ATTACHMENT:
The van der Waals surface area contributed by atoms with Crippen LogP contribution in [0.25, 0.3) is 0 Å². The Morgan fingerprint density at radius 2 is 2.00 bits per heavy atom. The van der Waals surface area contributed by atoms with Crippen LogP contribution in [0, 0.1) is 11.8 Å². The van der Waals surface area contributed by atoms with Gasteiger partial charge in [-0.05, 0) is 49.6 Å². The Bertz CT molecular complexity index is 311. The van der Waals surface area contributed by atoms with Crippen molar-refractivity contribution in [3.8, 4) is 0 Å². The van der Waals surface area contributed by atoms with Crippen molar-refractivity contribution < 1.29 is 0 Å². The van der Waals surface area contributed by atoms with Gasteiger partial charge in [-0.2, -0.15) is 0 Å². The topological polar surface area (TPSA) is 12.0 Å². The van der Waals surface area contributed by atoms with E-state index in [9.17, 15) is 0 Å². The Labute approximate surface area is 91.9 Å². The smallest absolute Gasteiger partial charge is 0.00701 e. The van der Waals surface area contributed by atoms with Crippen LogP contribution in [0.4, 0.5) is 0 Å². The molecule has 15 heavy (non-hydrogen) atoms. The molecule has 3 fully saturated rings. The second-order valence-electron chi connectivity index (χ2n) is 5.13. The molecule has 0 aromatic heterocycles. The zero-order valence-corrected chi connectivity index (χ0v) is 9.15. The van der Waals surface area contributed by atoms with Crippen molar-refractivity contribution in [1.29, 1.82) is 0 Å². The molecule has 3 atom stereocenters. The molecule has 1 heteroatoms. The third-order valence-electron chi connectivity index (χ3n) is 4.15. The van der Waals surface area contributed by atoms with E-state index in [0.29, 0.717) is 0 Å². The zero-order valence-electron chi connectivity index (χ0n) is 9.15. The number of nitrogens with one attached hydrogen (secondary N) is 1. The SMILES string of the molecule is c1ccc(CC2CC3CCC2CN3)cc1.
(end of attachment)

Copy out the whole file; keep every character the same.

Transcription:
The van der Waals surface area contributed by atoms with Crippen LogP contribution in [0.25, 0.3) is 0 Å². The Morgan fingerprint density at radius 2 is 2.00 bits per heavy atom. The van der Waals surface area contributed by atoms with Crippen LogP contribution in [0, 0.1) is 11.8 Å². The van der Waals surface area contributed by atoms with Gasteiger partial charge in [-0.05, 0) is 49.6 Å². The Bertz CT molecular complexity index is 311. The van der Waals surface area contributed by atoms with Crippen molar-refractivity contribution in [3.8, 4) is 0 Å². The van der Waals surface area contributed by atoms with Crippen molar-refractivity contribution < 1.29 is 0 Å². The van der Waals surface area contributed by atoms with Gasteiger partial charge in [-0.2, -0.15) is 0 Å². The topological polar surface area (TPSA) is 12.0 Å². The van der Waals surface area contributed by atoms with E-state index in [9.17, 15) is 0 Å². The Labute approximate surface area is 91.9 Å². The smallest absolute Gasteiger partial charge is 0.00701 e. The van der Waals surface area contributed by atoms with Crippen LogP contribution in [0.4, 0.5) is 0 Å². The molecule has 15 heavy (non-hydrogen) atoms. The molecule has 3 fully saturated rings. The second-order valence-electron chi connectivity index (χ2n) is 5.13. The molecule has 0 aromatic heterocycles. The zero-order valence-corrected chi connectivity index (χ0v) is 9.15. The van der Waals surface area contributed by atoms with Crippen molar-refractivity contribution in [1.29, 1.82) is 0 Å². The molecule has 3 atom stereocenters. The molecule has 1 heteroatoms. The third-order valence-electron chi connectivity index (χ3n) is 4.15. The van der Waals surface area contributed by atoms with E-state index in [0.29, 0.717) is 0 Å². The zero-order valence-electron chi connectivity index (χ0n) is 9.15. The number of nitrogens with one attached hydrogen (secondary N) is 1. The SMILES string of the molecule is c1ccc(CC2CC3CCC2CN3)cc1.